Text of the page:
Edinburgh Fringe 2014
An hour in the company of comedy legend, Tommy Cooper, this version givesus the main elements of his life story with plenty of opportunity to enjoy his signature gags and routines.Daniel Taylor plays Tommy Cooper.
This is a very well observed portrayal of comedy legend, Tommy Cooper, a much loved performer whose back stage life was more troubled.
Daniel Taylor. playing Cooper, looks the part. More than that. Taylor has nailed Tommy Cooper. Not easy to do but this is no mere impersonation. Here were have some of those famous gags and routines, but they are interspersed with a fairly thin narrative of the main headings of Cooper’s life story. Yes, Tommy was loved by so many; he was also an alcoholic, slept around, and was a man who became uhinged as he grew older. And yet, as we are reminded, people laughed in queues outside theatres where he was playing, just thinking about him and the show to come.
A cast of three evoke the war and post-war times, and then lead us through the biographical milestones and a few darker moments in Cooper’s life. This is story-theatre, done simply by three able performers. Warwick Evans, playing more than one character with ease, and Sharon Byatt as the wife Gwen who have unwavering support, add texture and depth to the narrative.
Many classic lines and payoffs are there in what is an endearing and fairly gentle biopic. We learn of the worries of his wife, the frustrations of his agent, we even meet her Majesty the Queen at that signature Royal Command Performance. There are songs in this show but it isn’t quite a musical. The wife’s song doesn’t quite fit with the rest of the narrative though all the songs are delivered very well.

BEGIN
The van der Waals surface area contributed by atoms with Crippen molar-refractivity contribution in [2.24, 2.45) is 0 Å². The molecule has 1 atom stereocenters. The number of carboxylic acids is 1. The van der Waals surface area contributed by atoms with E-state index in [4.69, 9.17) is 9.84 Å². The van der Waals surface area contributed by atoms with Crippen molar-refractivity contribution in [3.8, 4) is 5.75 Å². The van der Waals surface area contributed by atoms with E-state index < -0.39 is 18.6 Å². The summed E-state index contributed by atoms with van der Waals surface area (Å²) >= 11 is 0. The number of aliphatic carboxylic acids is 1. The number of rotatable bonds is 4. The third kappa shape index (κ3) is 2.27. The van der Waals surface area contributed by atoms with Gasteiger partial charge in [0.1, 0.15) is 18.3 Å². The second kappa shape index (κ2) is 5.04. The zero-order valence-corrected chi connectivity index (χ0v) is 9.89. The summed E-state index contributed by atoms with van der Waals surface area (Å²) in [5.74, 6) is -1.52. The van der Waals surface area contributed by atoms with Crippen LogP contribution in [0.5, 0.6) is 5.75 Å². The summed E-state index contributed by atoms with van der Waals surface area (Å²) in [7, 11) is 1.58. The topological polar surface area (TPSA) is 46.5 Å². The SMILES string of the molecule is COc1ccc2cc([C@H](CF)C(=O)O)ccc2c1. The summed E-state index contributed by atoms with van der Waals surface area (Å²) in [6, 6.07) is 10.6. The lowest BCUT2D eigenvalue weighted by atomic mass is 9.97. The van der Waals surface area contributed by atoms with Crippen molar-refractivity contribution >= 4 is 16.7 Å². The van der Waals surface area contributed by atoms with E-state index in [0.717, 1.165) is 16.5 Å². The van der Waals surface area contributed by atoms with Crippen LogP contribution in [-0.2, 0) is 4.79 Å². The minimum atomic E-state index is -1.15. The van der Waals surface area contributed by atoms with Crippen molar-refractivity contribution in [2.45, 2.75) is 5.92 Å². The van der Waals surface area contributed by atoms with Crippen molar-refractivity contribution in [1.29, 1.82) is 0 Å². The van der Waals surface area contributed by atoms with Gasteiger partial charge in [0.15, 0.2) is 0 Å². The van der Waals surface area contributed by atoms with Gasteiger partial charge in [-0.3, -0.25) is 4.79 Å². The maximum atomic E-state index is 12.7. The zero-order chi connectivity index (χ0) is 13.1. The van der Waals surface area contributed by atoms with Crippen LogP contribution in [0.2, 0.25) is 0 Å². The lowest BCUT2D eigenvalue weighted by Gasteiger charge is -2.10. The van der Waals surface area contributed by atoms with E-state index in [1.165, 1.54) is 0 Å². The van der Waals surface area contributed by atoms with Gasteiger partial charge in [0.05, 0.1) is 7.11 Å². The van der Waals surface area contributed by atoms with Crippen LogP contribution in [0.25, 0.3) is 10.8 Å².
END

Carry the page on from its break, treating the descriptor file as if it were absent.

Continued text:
Overall,the Cooper routines are great, there was much laughter in the small audience and I noticed one or two people discovering Cooper anf his timeless comedy anew. That is a testament to Taylor’s performance. He gave some people watching this the real Tommy Cooper. Taylor brought him back to life. I’m sure he’ll be doing that time and again on tour. For those who love and remember Cooper when he was alive, Taylor brings us Tommy too.
The show isn’t long enough to really deep dive into his life story; even so, the balance of the show is weighted heavily towards the onstage routines, at the expense of that biography. It feels a bit skewed, a bit unbalanced. That said, the routines are executed with all the fabulous clownish clumsiness from Cooper himself, the moves,the gestures, the one-liners. It’s all there. And it’s all been recreated lovingly and accurately.
The real virtue of this piece is the central performance of Taylor. The supporting cast more than earn their keep. We are left smiling, charmed by Cooper but a bit curious to know even more about the man underneath that red fez.Highly recommended.